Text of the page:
SICB Annual Meeting 2009
January 3-7, 2009
Boston, MA

Symposium "Evolution of Mechanisms Controlling Timing of Breeding in Animals"
Organized by: Michaela Hau and Tom Hahn


Most terrestrial animals live in seasonal environments where successful reproduction is only possible at certain times of the year. In order to time reproductive events in synchrony with environmental seasonality and thereby maximize fitness, animals possess a sophisticated physiological machinery that acquires environmental information and integrates it with internal signals to regulate reproductive activity. Recently, significant advances have been made in unraveling the physiological and molecular mechanisms that form the basis of the reproductive machinery in mammals and birds. At the same time, new studies in evolutionary ecology are beginning to pinpoint the reproductive phenotypes on which selection acts to produce individuals that breed at an optimal time of year in different habitats.

These recent developments in both fields now provide a unique stepping point at which the two fields ought to be integrated to enhance progress in our understanding of the evolution of reproductive mechanisms. We propose to unite at one venue international experts working on reproductive physiology and molecular endocrinology together with those working in evolutionary ecology and life history to integrate these historically separate fields. Furthermore, we aim to bring together researchers working on a variety of vertebrate taxa, in an attempt to stimulate exchange of ideas across taxonomic groups. Traditionally, physiologists have shied away from understanding the organization of physiological systems from an evolutionary standpoint. Likewise, evolutionary ecologist often do not embrace physiological methods to understand the mechanisms underlying the expression and functioning of reproductive traits. While some integration of these two fields has recently been attempted (for example in the NSF-funded research coordination network on "Integrating Ecology and Endocrinology in Avian Reproduction"), this exchange has been limited to avian taxa. Furthermore, recent findings in both neuroendocrinology and evolution of animal reproduction have surpassed the exchange fostered by this recently terminated network.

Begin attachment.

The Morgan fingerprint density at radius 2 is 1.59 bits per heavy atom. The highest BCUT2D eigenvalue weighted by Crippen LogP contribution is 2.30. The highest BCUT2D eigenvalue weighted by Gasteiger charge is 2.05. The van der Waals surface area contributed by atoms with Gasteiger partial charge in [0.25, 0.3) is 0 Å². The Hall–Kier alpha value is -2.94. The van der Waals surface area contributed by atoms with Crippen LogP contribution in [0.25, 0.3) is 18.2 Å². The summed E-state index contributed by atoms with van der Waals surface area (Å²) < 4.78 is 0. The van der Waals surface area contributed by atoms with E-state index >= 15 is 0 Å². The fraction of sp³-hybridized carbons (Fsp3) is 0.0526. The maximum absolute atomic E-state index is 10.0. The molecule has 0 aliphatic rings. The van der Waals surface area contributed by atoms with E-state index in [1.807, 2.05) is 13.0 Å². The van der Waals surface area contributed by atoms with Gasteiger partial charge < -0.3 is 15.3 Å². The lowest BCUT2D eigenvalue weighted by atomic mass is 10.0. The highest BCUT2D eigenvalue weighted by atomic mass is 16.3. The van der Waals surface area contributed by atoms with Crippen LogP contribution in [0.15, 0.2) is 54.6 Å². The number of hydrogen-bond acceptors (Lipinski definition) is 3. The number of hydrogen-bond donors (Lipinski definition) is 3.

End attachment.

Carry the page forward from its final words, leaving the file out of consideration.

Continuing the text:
Increasing our understanding of the evolution of timing of breeding is becoming increasingly important in times of global climate change, where alterations in weather and ambient temperature have already created a mismatch between the mechanisms that vertebrates use to assess their environment and the actual environmental seasonality. This mismatch has been documented to have detrimental effects on individuals and populations of vertebrates. It is now of utmost importance that the fields of physiology and evolution join forces to understand what may limit or facilitate adjustment (through individual plasticity) or adaptation (through evolutionary change) of reproductive timing to global change.


Michaela Hau
Max-Planck-Institute for Ornithology
Vogelwarte Radolfzell
Schlossallee 2
D-78315 Radolfzell, Germany

Thomas P. Hahn
Section of Neurobiology, Physiology and Behavior
University of California Davis
Davis, CA  95616

Sources of support

- Division of Animal Behavior
- Division of Comparative Endocrinology

List of Speakers

S10.1 Tuesday, Jan. 6, 08:00 MABRY, Karen E: Ecological influences on seasonal (and aseasonal) breeding in brush mice

S10.2 Tuesday, Jan. 6, 08:30 SCHOECH, Stephan J: Food supplementation experiments: A tool to reveal mechanisms that mediate timing of reproduction

S10.3 Tuesday, Jan. 6, 09:00 NUSSEY, D.H.: Plasticity in breeding time in wild vertebrates: a quantitative genetic approach

S10.4 Tuesday, Jan. 6, 09:30 COPPACK, T.: Springing ahead - The evolution and control of avian protandry

S10.5 Tuesday, Jan. 6, 10:30 YOSHIMURA, T.: Molecular and Endocrine Mechanisms of Vertebrate Photoperiodic Response

S10.6 Tuesday, Jan. 6, 11:00 KRIEGSFELD, L.J.*; GIBSON, E.M.; WILLIAMS, W.P.; BENTLEY, G.E.; TSUTSUI, K.: The Circadian Control of Neuroendocrine and Ovulatory Function: Lessons From the Young and Old

S10.7 Tuesday, Jan. 6, 11:30 BENTLEY, GE*; UBUKA, T; MCGUIRE, NL; CALISI, RM; PERFITO, MN; TSUTSUI, K; WINGFIELD, JC: Regulation of Vertebrate Reproduction by GnRH and GnIH

S10.8 Tuesday, Jan. 6, 13:00 PERFITO, Nicole*; ZANN, Richard A.; HAU, Michaela; BENTLEY, George E.: Physiological control of non-seasonal reproduction: opportunistic breeding

S10.9 Tuesday, Jan. 6, 13:30 HEIDEMAN, Paul D.*; PITTMAN, Julian T.: Evolution of neuroendocrine mechanisms that regulate reproduction in white-footed mice (Peromyscus leucopus)

S10.10 Tuesday, Jan. 6, 14:00 HELM, Barbara: Temporal coordination of life cycle stages: An avian chronobiology perspective

S10.11 Tuesday, Jan. 6, 14:30 MACDOUGALL-SHACKLETON, S.A.*; STEVENSON, T.J.; WATTS, H.E.; PEREYRA, M.E.; HAHN, T.P.: The evolution of photoperiod response systems and seasonal GnRH plasticity in birds